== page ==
An estimated five billion prairie dogs once populated 100 million acres from Canada to Mexico--with one Texas colony reportedly covering 25,000 square miles and containing 400 million of the rodents. But many farmers and ranchers consider prairie dogs pests. The animals have for decades been poisoned and shot largely without restriction and often with government funding. Many prairie dog colonies have been turned into farmland, and since the 1940s, sylvatic plague--caused by an exotic bacterium introduced from Asia--has killed the rodents in large numbers. According to the U.S. Geological Survey, prairie dogs currently exist on less than one percent of their former range, and their numbers have declined by 98 percent.


BREEDING BEHAVIOR: Mountain plover nests are simple scrapes in the dirt. Breeding pairs often establish more than one nest at a time, with each adult incubating one of the clutches.

In all, there are five prairie dog species: black-tailed, white-tailed, Utah, Mexican and Gunnison's. Utah's few mountain plovers almost always nested near white-tailed prairie dog mounds and often used them as lookout perches. Plovers also occur on colonies of Gunnison's prairie dogs in New Mexico, and they winter on Mexican prairie dog towns in Mexico.

Plover prosperity, however, is most closely tied to the more numerous black-tailed prairie dog. These rodents are important to plovers in Montana, Wyoming and--to a lesser extent--Colorado, because grasses there are naturally shorter.

And plovers aren't the only animals that depend on the burrowing rodents.

NWF has petitioned the U.S. Fish and Wildlife Service to list black-tailed prairie dogs as threatened under the Endangered Species Act. The agency agrees that listing is warranted but says other species have a higher priority, so no timetable for a listing has been established. The Utah prairie dog is already listed as threatened, and the Mexican prairie dog is listed as endangered.

Mountain plovers may suffer twice if black-tailed prairie dogs vanish. First, there is the outright loss of traditional breeding habitat. "When prairie dogs disappear, the colony can become unsuitable for mountain plovers in just a few weeks, as the vegetation quickly becomes a foot or two tall," says Dinsmore.


PLOVER LOOKOUT: As prairie dog towns grow scarce, mountain plovers are finding alternative nesting grounds in farm fields. Western farmers can help plovers by opting to plow fields in the fall instead of spring and planting crops after the birds' eggs hatch. This Colorado bird might benefit from a new program in its state that encourages farmers to call a toll-free number prior to plowing or planting, giving scientists a chance to mark plover nests before they get crushed.

Second, when prairie dog towns are turned into cropland, plovers sometimes continue to use the farm fields. However, some crops are seeded in May--after plovers have nested on the barren fields--and planting machinery destroys the eggs. Even if these birds nest again, they're likely to abandon their eggs when surrounding crops grow too tall for plover comfort. Biologists call this a "population sink"--plovers continue to nest but fail to produce many young.

Such losses could be reduced if farmers opt to plow in the fall, not spring, and postpone planting until plover eggs hatch. In Colorado, a new program encourages farmers to call a toll-free number before working their fields, so that field technicians with the Rocky Mountain Bird Observatory, a nonprofit conservation organization, have a chance to mark the locations of plover nests before they get crushed by tractors. The program is just getting off the ground, but it has already saved plover nests in dozens of fields.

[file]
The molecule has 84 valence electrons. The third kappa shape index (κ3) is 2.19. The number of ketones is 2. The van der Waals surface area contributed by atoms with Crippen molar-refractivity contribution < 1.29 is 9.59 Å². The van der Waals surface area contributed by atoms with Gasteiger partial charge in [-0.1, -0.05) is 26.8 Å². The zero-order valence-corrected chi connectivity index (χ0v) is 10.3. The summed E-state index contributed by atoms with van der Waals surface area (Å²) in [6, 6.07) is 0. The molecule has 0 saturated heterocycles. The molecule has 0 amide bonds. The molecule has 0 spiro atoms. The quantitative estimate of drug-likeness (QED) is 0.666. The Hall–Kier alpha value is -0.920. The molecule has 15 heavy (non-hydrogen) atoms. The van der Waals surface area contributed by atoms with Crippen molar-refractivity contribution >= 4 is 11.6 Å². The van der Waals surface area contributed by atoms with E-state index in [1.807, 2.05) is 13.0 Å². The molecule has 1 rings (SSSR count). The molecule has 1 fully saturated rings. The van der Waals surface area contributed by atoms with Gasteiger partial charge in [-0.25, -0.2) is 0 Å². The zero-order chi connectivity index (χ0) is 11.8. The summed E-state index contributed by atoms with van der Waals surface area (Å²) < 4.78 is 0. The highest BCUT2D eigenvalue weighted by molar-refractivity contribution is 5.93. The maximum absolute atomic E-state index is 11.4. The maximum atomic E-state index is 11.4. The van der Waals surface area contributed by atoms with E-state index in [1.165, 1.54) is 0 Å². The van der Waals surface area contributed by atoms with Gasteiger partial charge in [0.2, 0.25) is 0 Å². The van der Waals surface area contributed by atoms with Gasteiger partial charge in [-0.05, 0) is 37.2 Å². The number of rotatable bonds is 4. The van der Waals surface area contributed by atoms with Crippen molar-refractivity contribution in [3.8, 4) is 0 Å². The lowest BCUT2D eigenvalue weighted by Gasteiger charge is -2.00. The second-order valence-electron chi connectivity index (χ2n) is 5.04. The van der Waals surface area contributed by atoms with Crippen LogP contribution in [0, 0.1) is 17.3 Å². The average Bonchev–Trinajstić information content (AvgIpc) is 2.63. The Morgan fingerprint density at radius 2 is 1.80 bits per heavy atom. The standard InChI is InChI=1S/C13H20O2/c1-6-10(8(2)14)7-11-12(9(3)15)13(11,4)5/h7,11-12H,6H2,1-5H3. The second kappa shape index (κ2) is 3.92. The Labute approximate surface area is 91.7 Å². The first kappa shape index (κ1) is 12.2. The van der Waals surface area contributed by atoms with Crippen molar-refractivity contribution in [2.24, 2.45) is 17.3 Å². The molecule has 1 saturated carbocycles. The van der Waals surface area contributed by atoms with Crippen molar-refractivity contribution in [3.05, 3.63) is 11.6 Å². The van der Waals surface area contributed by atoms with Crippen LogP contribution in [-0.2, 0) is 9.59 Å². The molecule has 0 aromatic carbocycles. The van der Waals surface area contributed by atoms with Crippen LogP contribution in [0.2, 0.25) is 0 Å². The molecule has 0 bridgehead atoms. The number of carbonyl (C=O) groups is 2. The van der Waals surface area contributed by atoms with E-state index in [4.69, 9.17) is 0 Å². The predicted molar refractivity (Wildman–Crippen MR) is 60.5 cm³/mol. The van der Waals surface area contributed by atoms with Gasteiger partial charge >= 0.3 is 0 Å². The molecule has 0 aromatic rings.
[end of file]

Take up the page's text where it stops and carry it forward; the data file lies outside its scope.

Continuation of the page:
Other partial solutions include planting short grasses on protected habitat and discouraging landowners from plowing virgin prairies. Some federal and state agencies have periodically burned grassland areas to reduce the vegetative cover plovers avoid. Under Secretary of the Interior Bruce Babbitt, the Fish and Wildlife Service submitted a proposal to list the mountain plover as threatened. But as this issue went to press, the agency decided against that move.

Still, the preservation and restoration of black-tailed prairie dog colonies remain key to mountain plover prosperity. Although livestock have replaced bison as grazers in many places, cattle and sheep alone are not enough. The continued existence of some plover populations will hinge on the long-term presence of prairie dogs. "We should discourage people from shooting and poisoning prairie dogs and from converting their habitat into subdivisions and farmland," says Miller. "We need to get landowners to sustain prairie dogs on their property."

Meanwhile, on the high desert of Utah, not much has changed. Last spring, researchers spotted one mountain plover, but that bird soon disappeared, and whether the plovers will ever return to nest is anyone's guess. All this leaves Brigham Young University's White ambivalent about the mountain plover's overall future. "On one hand," he says, "they are adaptable birds, and the adults tend to be long-lived. But for better or worse they have chosen to live on the grassland prairie, one truly endangered ecosystem."

A frequent contributor to National Wildlife, Gary Turbak lives in the prairie dog stronghold state of Montana.

Protecting Prairie Wildlife

The conservation of black-tailed prairie dogs and their habitat is crucial for the continued existence of mountain plovers and many other species. In July 1998, NWF petitioned the U.S. Fish and Wildlife Service to list the black-tailed prairie dog as threatened under the Endangered Species Act. In February 2000, the agency concluded that this species does warrant listing, but is precluded from being listed due to other higher-priority species concerns and resource constraints.

Since then, NWF has worked with federal, state and tribal wildlife management agencies, private landowners and other conservation groups and lawmakers to craft meaningful wildlife management plans and incentive programs for this keystone species. In doing so, NWF hopes to reverse the continuing decline of prairie dog-associated species and grassland ecosystems as a whole.